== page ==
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  1. The 2010 used a separate TCM, that functionality was integrated into the PCM in 2011. It's strange that the recall is just for a reflash. Didn't the TSB/SSM dealing with this have replacement of the molded leadframe as the repair method?
  2. Only the FWD 6-speeds are a joint design, and GM led that effort. The Colorado's RWD transmissions, both 6 and 8 speed are pure GM. Only the RWD 10-speed that GM uses in things like Silvererra and Camaro is a shared design, and Ford led that effort. Ford's 6-speed RWD transmissions are either their own design (6R140) or a variant of the ZF 6HP (6R80).
  3. An aftermarket kit wouldn't be too shocking. Same way you'd get a SFA under the front of a '80-'96 Bronco or a SRA on a 2015+ Mustang.
  4. The BOSS engine family was originally supposed to have 3 displacements 5.8/6.2/7.0. Both 2 and 4 valve cylinder heads. The 2V head was provisioned for DI and I'd assume if the 4V head ever made it past the 777 design study it would have had this provision as well. The 5.8L variant didn't meet its FE goals for the Mustang application it was meant for. But this variant would probably be the one to get the EB treatment if they were ever going to do a GTDI version of any current V8 engine family. I don't think that will happen though, if an EB V8 engine ever makes it out of Ford it will probably be an all new engine of smaller (4.xL ish) displacement with inside-out flow like the 6.7L Powerstroke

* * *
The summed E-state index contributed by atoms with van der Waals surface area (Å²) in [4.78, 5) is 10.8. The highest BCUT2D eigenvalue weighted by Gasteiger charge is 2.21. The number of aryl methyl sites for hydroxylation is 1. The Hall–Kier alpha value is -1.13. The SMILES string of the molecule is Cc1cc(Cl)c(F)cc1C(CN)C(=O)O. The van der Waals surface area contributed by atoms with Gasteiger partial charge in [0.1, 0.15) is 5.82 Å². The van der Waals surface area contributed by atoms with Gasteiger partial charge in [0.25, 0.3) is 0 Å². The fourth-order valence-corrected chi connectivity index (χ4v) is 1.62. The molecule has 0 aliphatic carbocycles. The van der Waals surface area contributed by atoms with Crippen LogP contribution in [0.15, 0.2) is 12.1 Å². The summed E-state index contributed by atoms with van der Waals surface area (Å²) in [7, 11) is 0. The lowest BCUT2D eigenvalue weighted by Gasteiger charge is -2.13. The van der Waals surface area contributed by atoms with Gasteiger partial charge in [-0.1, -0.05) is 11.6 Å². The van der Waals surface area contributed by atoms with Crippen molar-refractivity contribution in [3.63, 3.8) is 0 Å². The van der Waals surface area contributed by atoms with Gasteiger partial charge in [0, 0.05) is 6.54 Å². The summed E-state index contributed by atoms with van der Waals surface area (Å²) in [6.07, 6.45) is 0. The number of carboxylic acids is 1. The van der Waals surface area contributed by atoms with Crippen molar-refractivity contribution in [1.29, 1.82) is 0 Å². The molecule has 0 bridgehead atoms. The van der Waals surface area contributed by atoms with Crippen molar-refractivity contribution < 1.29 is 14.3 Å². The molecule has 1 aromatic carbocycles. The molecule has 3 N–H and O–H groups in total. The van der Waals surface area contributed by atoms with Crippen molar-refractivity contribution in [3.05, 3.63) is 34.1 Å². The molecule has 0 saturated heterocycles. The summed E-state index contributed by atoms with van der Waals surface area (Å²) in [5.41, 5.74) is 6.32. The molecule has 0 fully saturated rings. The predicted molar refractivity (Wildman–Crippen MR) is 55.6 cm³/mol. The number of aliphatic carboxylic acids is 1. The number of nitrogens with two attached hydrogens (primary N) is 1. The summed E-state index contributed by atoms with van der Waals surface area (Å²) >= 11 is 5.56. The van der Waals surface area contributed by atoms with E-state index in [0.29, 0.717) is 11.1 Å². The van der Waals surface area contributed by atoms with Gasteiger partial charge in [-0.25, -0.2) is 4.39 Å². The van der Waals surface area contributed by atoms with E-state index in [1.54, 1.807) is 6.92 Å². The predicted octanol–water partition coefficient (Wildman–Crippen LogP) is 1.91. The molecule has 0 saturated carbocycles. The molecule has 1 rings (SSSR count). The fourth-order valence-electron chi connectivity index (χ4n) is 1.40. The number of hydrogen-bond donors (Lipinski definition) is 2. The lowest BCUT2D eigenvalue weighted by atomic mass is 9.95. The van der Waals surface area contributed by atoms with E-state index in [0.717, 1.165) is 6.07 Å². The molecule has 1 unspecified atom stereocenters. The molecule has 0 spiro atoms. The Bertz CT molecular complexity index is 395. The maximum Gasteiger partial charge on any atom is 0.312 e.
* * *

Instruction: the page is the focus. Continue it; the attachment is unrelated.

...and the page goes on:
5. I believe the SFA rumor started when Dana won the contract for the F/R axle assemblies on the Ranger/Bronco. People automatically assume Dana=Live Axle. Dana makes differential assemblies for driven independent suspensions for most of the industry, including Ford. For instance look at the rear axle on the back on something like the Edge, Escape or Explorer. Dana rear differential with independent suspension. Or look at what is on the front of the new Ranger. I'd be shocked if this ends up with a SFA.